I have now been in Moldova for a week and a half, and I’m loving it. I was greeted almost immediately by an inch or less of snow, something not unheard-of in Nashville, but it didn’t melt right away like it would back home. And then this past Thursday and Friday a significant winter system came through and dumped six inches or more of snow.
I’ve only encountered that much snow a few times in my life: in Montana where I lived until age five, a time or two on trips to the Northeast U.S. in the winter, a few times in college, and on my first solo travel post-stroke when I joined a tourist excursion out onto the Columbia Icefield in Alberta. It was unfamiliar enough to me that I could still see the magic in it all, even though I knew full well what a nuisance it could all be, too.
By this point, I was starting to get a bit stir-crazy. Aside from near-daily strolls to the grocery store a half-block away, I’d been cooped up in the apartment since I arrived, partly because of work and partly because winter and jet lag made me want to sleep late every day. Also, I’m basically a cat in human form. But this weekend I started to venture out into the neighborhood.
Now, I’m accustomed to the Nashville approach to snow: if the forecast calls for temps below 40 degrees Fahrenheit and a possibility of precipitation, schools shut down and people swarm the stores like there’s a hurricane coming. Here? Nothing. No panic. It seemed to be life as usual even as the snow drifted down, and then afterward when it was all piled up. Kids, the elderly…everyone was out and about like normal. Strollers were traded for sleds, and trails were shoveled or simply worn down by passersby in the approximate locations of the sidewalks, and no one seemed fazed by it.
I didn’t go very far, but it was an opportunity to stretch my legs and practice walking on snow and slush. After all, when you’ve lived in Tennessee and Florida for three-quarters of your life, you haven’t really had much experience at walking on stuff that seems intent on making you bust a tailbone. And when you’re carrying extra weight around, you hit the ground harder. Falling down can hurt a lot more.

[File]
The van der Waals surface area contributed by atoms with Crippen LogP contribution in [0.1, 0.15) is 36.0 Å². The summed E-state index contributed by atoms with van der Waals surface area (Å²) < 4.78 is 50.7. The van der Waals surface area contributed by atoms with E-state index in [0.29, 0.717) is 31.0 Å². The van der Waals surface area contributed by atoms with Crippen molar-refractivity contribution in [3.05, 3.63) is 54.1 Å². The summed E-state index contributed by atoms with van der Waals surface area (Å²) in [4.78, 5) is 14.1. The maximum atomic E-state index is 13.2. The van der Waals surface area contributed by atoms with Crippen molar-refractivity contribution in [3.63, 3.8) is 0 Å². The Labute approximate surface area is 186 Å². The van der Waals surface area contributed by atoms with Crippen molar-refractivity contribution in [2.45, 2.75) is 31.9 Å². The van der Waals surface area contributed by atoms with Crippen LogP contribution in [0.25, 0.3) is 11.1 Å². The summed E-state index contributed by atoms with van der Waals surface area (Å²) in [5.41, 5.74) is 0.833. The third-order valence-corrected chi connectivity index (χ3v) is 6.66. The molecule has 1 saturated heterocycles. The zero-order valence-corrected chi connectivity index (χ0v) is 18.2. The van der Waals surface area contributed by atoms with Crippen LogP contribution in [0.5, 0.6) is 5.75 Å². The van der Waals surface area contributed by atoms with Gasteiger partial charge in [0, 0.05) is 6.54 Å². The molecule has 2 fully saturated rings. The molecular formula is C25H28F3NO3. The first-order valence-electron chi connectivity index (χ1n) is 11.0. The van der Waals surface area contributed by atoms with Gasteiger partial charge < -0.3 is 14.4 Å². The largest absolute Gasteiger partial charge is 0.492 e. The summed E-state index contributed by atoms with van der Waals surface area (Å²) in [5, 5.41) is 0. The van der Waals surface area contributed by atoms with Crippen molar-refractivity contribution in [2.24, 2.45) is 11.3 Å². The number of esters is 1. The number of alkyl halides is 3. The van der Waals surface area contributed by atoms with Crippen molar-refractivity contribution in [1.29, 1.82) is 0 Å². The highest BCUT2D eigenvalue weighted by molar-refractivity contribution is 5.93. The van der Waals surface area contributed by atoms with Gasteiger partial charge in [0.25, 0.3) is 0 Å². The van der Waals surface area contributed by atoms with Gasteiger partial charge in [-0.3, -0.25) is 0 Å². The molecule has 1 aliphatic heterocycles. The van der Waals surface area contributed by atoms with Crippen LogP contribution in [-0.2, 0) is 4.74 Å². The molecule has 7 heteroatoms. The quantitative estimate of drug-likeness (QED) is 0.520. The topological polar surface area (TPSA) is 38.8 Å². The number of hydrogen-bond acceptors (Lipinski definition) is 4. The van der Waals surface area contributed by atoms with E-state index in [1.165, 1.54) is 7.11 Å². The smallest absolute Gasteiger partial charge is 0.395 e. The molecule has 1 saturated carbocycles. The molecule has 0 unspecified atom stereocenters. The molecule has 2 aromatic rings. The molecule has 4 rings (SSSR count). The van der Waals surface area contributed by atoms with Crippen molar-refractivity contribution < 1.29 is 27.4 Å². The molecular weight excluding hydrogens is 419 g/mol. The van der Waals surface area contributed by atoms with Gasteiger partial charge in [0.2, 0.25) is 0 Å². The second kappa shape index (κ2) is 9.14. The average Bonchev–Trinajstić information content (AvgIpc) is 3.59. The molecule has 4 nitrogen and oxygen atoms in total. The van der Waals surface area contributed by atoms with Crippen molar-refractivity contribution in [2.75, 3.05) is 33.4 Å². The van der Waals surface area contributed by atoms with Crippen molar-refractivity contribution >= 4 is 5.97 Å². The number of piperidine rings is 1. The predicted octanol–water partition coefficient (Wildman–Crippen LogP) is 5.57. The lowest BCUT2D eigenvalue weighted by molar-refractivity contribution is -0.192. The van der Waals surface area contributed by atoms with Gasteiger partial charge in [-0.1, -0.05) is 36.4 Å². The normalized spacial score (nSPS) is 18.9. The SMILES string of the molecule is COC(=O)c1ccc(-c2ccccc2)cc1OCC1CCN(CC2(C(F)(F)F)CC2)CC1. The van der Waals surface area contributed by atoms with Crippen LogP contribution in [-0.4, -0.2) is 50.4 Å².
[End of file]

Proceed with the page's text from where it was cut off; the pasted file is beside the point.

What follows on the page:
Don’t worry; I recognize that my observations are hilarious to anyone who has lived in snowy regions. I know how silly it sounds. And I’m sure the people around me here in Chișinău were amused by this foreigner gingerly picking his way down the street like he was negotiating a minefield. But you know what? If I let unfamiliar and potentially embarrassing situations keep me from pursuing what I want or need, then I might as well get comfortable with regret and mediocrity. I might as well accept a life that is nothing more than a series of timecards and tax forms, followed by death.
But I don’t want that. I want to keep learning, keep growing, keep maturing, keep exploring. I want to keep risking embarrassing myself if it means that I’m in a process of conquering my fears or chasing that thing that makes me most alive. What this looks like for me might be different from what it looks like for you. But I think it’s a decision we all need to make every day if we want to really LIVE. Accept that you will make mistakes, or embarrass yourself, or experience rejection. Learn to be okay with that, because when you come to the end of your one and only life, you won’t regret making a fool of yourself–you’ll regret being so afraid of falling that you never stepped foot out your front door.